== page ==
t2 <- bayesTest(out_diffuse, out_stronger_priors, priors = c('alpha' = 1, 'beta' = 1), distribution = 'bernoulli')

plot(t1)

plot(t2, priors = FALSE)

As we can see, it’s somewhat clear that the diffuse is worse than the weak and very clear that the diffuse is worse than the stronger priors. Note that in our case I use a diffuse prior of Beta(1, 1) since I have no idea what’s normal going into this simulation.

Finally we can check the output of summary to see if the Posterior Expected Loss is within our constraints.

summary(t1)
## Quantiles of posteriors for A and B:
##
## $Probability ##$Probability$A ## 0% 25% 50% 75% 100% ## 0.05871031 0.08748028 0.09352565 0.09990036 0.14129146 ## ##$Probability$B ## 0% 25% 50% 75% 100% ## 0.04723182 0.07292105 0.07851827 0.08438090 0.11887638 ## ## ## -------------------------------------------- ## ## P(A > B) by (0)%: ## ##$Probability
## [1] 0.88399
##
## --------------------------------------------
##
## Credible Interval on (A - B) / B for interval length(s) (0.9) :
##
## $Probability ## 5% 95% ## -0.06405645 0.51940572 ## ## -------------------------------------------- ## ## Posterior Expected Loss for choosing B over A: ## ##$Probability
## [1] 0.008782598
summary(t2)
## Quantiles of posteriors for A and B:
##
## $Probability ##$Probability$A ## 0% 25% 50% 75% 100% ## 0.05756891 0.08741533 0.09358038 0.09990291 0.13778689 ## ##$Probability$B ## 0% 25% 50% 75% 100% ## 0.004722745 0.014994834 0.017639702 0.020594476 0.040853811 ## ## ## -------------------------------------------- ## ## P(A > B) by (0)%: ## ##$Probability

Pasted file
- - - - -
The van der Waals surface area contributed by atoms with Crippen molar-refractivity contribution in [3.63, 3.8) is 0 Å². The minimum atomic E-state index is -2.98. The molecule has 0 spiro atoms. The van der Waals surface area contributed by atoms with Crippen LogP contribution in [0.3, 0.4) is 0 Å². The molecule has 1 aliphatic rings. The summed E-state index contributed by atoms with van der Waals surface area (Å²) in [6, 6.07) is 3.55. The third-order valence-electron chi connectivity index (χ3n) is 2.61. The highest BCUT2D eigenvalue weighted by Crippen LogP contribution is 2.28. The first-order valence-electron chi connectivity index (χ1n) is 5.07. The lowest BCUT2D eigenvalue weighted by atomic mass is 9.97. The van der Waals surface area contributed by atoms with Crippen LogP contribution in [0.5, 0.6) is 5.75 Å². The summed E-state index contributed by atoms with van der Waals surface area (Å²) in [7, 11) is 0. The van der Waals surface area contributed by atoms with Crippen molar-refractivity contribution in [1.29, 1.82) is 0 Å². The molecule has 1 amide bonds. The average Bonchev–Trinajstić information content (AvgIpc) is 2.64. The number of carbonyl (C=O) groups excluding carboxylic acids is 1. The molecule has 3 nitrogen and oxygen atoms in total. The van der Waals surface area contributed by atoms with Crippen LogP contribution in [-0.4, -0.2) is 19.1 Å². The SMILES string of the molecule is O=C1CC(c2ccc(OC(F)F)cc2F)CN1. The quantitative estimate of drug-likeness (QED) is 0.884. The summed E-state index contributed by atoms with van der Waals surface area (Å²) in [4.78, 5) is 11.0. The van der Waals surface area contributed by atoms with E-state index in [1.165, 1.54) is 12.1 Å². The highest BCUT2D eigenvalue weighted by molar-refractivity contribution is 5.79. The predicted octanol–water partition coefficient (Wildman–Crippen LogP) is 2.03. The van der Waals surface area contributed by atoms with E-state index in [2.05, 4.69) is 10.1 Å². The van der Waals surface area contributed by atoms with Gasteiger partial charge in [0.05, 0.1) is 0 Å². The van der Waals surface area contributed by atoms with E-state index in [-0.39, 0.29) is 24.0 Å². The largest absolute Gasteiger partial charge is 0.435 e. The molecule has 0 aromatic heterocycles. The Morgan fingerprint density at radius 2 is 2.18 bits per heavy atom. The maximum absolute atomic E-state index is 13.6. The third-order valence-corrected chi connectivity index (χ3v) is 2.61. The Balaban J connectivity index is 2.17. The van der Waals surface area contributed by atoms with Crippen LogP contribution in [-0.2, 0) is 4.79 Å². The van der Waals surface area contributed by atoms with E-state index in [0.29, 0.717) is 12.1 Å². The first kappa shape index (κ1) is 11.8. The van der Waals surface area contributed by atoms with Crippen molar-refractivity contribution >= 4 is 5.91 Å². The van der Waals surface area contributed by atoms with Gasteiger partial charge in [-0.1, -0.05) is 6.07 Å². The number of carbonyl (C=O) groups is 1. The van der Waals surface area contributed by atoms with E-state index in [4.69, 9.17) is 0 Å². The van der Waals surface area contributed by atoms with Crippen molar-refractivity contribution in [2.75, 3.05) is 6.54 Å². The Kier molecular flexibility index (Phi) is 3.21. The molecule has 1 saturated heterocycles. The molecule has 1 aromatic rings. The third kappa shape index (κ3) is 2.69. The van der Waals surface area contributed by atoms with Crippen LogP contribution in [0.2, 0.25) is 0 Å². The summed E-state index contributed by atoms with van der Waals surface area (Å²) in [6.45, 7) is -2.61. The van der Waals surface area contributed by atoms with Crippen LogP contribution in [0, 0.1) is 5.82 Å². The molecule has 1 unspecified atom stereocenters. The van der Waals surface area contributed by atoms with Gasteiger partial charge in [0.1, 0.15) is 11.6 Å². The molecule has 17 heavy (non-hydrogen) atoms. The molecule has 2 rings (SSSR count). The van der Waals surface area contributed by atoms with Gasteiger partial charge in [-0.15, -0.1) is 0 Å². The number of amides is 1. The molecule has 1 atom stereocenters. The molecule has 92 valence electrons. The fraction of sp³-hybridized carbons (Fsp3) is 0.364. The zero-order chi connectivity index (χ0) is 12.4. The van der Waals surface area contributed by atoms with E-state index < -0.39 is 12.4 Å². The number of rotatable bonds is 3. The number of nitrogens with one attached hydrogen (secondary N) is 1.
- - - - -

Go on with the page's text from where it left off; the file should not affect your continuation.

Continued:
## [1] 1
##
## --------------------------------------------
##
## Credible Interval on (A - B) / B for interval length(s) (0.9) :
##
## $Probability ## 5% 95% ## 2.548928 7.254989 ## ## -------------------------------------------- ## ## Posterior Expected Loss for choosing B over A: ## ##$Probability
## [1] 0

If the Posterior Expected Loss is lower than our threshold for caring on abs(A - B) then we can call this test and accept the current results. The PEL is small in both cases, and possibly 0/NaN for t2 so it’s quite clear that priors, even weak ones, have a significant positive effect on Type 1 Errors. Remember that we see this effect partially because our priors were of a similar shape to the data. If the priors and the data disagree, the effects might not be so clear cut and you will need more data to have a stable posterior.